06 Oct 2006
This crazy photo from the Yomiuri Shimbun shows a diver swimming amongst a swarm of giant jellyfish. These giant sea blobs, known as Echizen kurage (Nomura's jellyfish), inflict heavy damage on Japanese fisheries in the Sea of Japan each year.
This year's invasion appears to be in full swing. The number of jellyfish has risen dramatically off the coast of Maizuru in Kyoto prefecture since Typhoon No. 13 passed over the Sea of Japan in mid-September.
Thousands of the giant jellyfish, which can grow up to 2 meters (6 ft 7 in) in diameter and weigh up to 200 kg (440 lb), become caught in fixed fishing nets each year.
(See also: Chefs prepare for annual giant jellyfish invasion)
[Source: Yomiuri Shimbun]
26 Jul 2006
A mutant tomato with a face resembling a Chinese lion mask was harvested from a field in the city of Yahata in Kyoto prefecture. The common momotaro tomato is 3 times the normal size, measuring 10 cm in diameter and weighing 150 grams.
The unusually long rainy season is believed to have caused the fruit to absorb too much moisture.
The surprised farmer, who has been raising tomatoes for more than 30 years, says, "It's the first time I've ever seen a tomato with a fully formed face."
No word yet on how it tastes.
(Spoo's tomato cousin?)
[Source: Mainichi Shimbun]
12 Jul 2006
Long ago, an event known as the Byobu Matsuri ("Folding Screen Festival") was held each year in conjunction with Kyoto's famed Gion Matsuri, during which the wealthier residents of Kyoto would open their homes to the public to show off their valuable art collections. Today, in what is being billed as a modern-day re-enactment of that custom, nine Kyoto-area establishments are displaying works of art as part of the Nihonga Byobu Matsuri Exhibit.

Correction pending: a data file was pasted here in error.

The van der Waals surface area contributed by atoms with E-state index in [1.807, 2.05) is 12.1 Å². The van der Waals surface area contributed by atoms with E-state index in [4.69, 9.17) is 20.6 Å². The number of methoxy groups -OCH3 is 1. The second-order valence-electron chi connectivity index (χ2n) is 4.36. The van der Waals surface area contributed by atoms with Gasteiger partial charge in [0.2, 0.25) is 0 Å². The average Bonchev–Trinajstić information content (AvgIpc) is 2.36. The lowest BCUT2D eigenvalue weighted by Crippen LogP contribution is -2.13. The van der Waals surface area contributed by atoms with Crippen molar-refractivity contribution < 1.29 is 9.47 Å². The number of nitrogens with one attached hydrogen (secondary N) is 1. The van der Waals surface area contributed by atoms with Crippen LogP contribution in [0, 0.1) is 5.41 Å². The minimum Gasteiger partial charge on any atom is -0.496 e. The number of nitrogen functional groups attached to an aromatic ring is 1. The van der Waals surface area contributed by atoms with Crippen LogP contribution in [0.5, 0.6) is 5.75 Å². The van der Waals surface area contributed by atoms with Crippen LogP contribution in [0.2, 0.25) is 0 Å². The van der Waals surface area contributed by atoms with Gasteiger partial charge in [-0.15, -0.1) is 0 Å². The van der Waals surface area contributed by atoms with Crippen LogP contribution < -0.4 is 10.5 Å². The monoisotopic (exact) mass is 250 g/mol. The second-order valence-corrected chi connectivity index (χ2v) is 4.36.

Among the participating hosts of the exhibit are two Kentucky Fried Chicken restaurants in Kyoto's Chukyo district, which are displaying folding screens and hanging scrolls by painter Taro Yamamoto, known for incorporating Western fast food iconography into nihonga (Japanese-style painting).
KFC's Shijo-gawara restaurant is displaying two of Yamamoto's works, including a gilded folding screen depicting the face of Colonel Sanders and the Japanese flag floating above a classic pine tree (pictured above).
KFC's Shinkyogoku branch is displaying three of Yamamoto's works, including a gilded folding screen depicting Colonel Sanders holding an Ito Jakuchu-style chicken and a hanging scroll featuring a can of Coca-Cola.
The Nihonga Byobu Matsuri Exhibit is being held from July 7 to 17.
[Source: Asahi Shimbun]